It would mean a hasty packing, and driving to North London to grab the kid’s passports, assuming he could find them. He shouldn’t take more time off work, but butbut it gorbly muskab dig.
Scriabin knuckles his forehead. It helps.
“I’ll go run your bath. You’re on a five mobbely warning. Right?”
He levers himself up out of the sunken armchair, using shaky legs and arms and walks slowly as fast as he can to the bathroom. Bees are playing hide and seek in his head. He turns the taps and he gloops in a royal blue drop of Kiddy Safe Bubble smelling of Spearmint. Yuk, but they like it. A duck in next; its beak turns red when it’s too hot, blue when frigid. Purple when he now wrings its neck.
Scriabin swishes the water sending foam into the air. Too much – oh well. His sleeves are wet because he forgot to roll them up.
He walks to the doorway. “Bath’s ready. Dive in while I get your pijs blood groks.”
Isobel appears at the door and turns so he can undo buttons. “It’s not finished yet, but it doesn’t matter. I want my pink fairy princess ones.”
The first two buttons comes undone easily but he fumbles, fails with the others. He looks at Andy, who’s undressed, and points at the dress, but the boy laughs and climbs into the bath taking a pirate ship in with him. The third button falls off and with impatience Isobel pulls the dress off her shoulders.
Scriabin turns towards their bedroom. “Gribstuck…”
“Daddy,” Isobel says, “are you trying to learn French?”
Scriabin stumbles as the bees perform a dance and begins filling his right brain hemisphere with a honeycomb. Hot, his neck, chest – spreading down his legs. Eyes blur. Must get their pyjamas. He trips over a squeaked toy: must be Andy’s inflatable shark. Head hits the floor, black peripheral vision closes in.
On his back with eyes shut, or vision gone, his prone body sways and the tang of seaweed tells him he’s in a boat. Not possible but greshen it’s happening. A loud hiss stabs fear into his chest forcing him to crank his eyelids open.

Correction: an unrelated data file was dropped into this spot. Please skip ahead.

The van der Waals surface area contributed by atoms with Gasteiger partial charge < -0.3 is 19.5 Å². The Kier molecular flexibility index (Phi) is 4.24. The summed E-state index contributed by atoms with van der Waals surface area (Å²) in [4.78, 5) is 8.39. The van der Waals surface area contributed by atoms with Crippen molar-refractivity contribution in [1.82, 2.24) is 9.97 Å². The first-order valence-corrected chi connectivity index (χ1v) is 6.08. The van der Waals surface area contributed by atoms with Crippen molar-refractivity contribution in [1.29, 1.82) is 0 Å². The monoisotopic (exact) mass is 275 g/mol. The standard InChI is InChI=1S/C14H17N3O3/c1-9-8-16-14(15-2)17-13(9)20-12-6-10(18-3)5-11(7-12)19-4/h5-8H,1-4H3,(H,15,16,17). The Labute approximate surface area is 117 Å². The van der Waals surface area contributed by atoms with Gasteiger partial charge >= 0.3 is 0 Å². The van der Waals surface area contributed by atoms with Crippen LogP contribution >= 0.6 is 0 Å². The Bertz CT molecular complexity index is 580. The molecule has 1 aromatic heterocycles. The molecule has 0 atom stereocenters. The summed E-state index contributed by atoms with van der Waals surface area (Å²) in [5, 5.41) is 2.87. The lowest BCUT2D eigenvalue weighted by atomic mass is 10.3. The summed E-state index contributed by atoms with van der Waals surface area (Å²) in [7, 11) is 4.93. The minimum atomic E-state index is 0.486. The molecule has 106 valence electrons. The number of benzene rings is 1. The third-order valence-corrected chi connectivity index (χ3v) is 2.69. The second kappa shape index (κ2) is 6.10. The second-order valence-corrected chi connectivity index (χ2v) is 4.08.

A giant blue cylindrical – no, banana shape – looms over him; a nightmare creature with giant eyes and sharp fabrigangles. Krakink… He tries to stop thinking. He knows he’s looking at a monstrous Igglepiggle so this must be a waywispgarble dreammare. Isn’t it? The monster shuffles closer, making the boat tilt and Scriabin scream. It bends down opening its mouth. Fetid breath and saliva-dripping fangs close in on Scriabin’s face, who ducks and closes his teeth on a furry leg as a pre-emptive strike. He expected blood – any colour, taste and smell, and screaming, but his teeth can’t get through the fur. It tasted more of a nylon carpet drobbleget than… of course.
The nonsense part of his brain fights to gain complete access and control but he struggles to keep his human-ness alive. Has the solar flare fed through electronic EMP in humans and television? Is Iggle a symbol of the zombification even if just for him? He can’t think straykillt while trying to eat, fight this kid’s favourite. The sweat on his forehead stinging his eyes feels real enough though it could be seawater, but that would be surreal too. He must be on his lounge floorescence. Kids still in their bath or buggeringell, watching him writhing, grotching, in despair.
The ogre closes its teeth on Scriabin’s arm and tears into it, shocking pain, blood spurting into the starry night air. It lets go and aims for Scriabin’s throat. Too wreckingone weak to stop it. Going going.
Then it is gone. His vision gone again too, but the rocking ends, pain dissipates. A weight presses on him.
“Daddy, get up. It’s story time.”
Eyes open, he sees Isobel now dressed in pyjamas. Andy is by the turned-off television. Maybe that turned the signal to his brain off.
He looks for a peaceful happyclappy story to read but they all have their own ogres. Hello Kitty and Spot the Dog came to his rescue.
They fall asleep and Scriabin, smiling, creeps back into the lounge. Pours himself a large whisky. Maybe the event is over in Rome too. A temporary flare inducing a short-lived effect on susceptible people. The drink and realization warms his stomach and mind.
He should send a text to Yolanda, let her know the kids had a good day and are safe in bed.
“Hi Y. Gribbaf vioudle brundisze.”